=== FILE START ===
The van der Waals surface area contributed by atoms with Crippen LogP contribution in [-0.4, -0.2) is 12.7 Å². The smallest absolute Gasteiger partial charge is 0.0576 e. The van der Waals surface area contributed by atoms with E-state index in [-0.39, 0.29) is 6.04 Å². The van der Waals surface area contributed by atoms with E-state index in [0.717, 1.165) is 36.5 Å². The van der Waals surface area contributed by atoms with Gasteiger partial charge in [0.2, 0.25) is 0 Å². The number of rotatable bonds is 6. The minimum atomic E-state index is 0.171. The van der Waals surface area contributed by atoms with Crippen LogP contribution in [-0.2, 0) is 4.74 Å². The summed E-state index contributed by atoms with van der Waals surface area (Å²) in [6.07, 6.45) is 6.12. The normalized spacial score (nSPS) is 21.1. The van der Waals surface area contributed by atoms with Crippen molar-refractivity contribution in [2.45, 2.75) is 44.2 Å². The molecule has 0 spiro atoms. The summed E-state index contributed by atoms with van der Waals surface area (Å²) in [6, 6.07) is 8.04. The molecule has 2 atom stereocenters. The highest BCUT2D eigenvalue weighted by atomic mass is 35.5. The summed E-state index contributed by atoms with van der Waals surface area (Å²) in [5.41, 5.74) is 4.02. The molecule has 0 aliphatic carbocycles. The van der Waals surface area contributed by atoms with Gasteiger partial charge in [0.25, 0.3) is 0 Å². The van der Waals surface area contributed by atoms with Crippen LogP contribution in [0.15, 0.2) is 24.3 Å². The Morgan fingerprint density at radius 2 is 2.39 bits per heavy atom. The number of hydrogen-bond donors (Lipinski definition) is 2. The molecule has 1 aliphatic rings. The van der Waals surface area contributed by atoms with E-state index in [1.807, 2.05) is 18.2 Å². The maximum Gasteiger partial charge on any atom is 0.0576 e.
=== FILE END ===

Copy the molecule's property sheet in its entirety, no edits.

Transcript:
The van der Waals surface area contributed by atoms with Crippen LogP contribution in [-0.4, -0.2) is 12.7 Å². The smallest absolute Gasteiger partial charge is 0.0576 e. The van der Waals surface area contributed by atoms with E-state index in [-0.39, 0.29) is 6.04 Å². The van der Waals surface area contributed by atoms with E-state index in [0.717, 1.165) is 36.5 Å². The van der Waals surface area contributed by atoms with Gasteiger partial charge in [0.2, 0.25) is 0 Å². The number of rotatable bonds is 6. The minimum atomic E-state index is 0.171. The van der Waals surface area contributed by atoms with Crippen LogP contribution in [-0.2, 0) is 4.74 Å². The summed E-state index contributed by atoms with van der Waals surface area (Å²) in [6.07, 6.45) is 6.12. The normalized spacial score (nSPS) is 21.1. The van der Waals surface area contributed by atoms with Crippen molar-refractivity contribution in [2.45, 2.75) is 44.2 Å². The molecule has 0 spiro atoms. The summed E-state index contributed by atoms with van der Waals surface area (Å²) in [6, 6.07) is 8.04. The molecule has 2 atom stereocenters. The highest BCUT2D eigenvalue weighted by atomic mass is 35.5. The summed E-state index contributed by atoms with van der Waals surface area (Å²) in [5.41, 5.74) is 4.02. The molecule has 0 aliphatic carbocycles. The van der Waals surface area contributed by atoms with Gasteiger partial charge in [0.25, 0.3) is 0 Å². The van der Waals surface area contributed by atoms with Crippen LogP contribution in [0.15, 0.2) is 24.3 Å². The Morgan fingerprint density at radius 2 is 2.39 bits per heavy atom. The number of hydrogen-bond donors (Lipinski definition) is 2. The molecule has 1 aliphatic rings. The van der Waals surface area contributed by atoms with E-state index in [1.807, 2.05) is 18.2 Å². The maximum Gasteiger partial charge on any atom is 0.0576 e.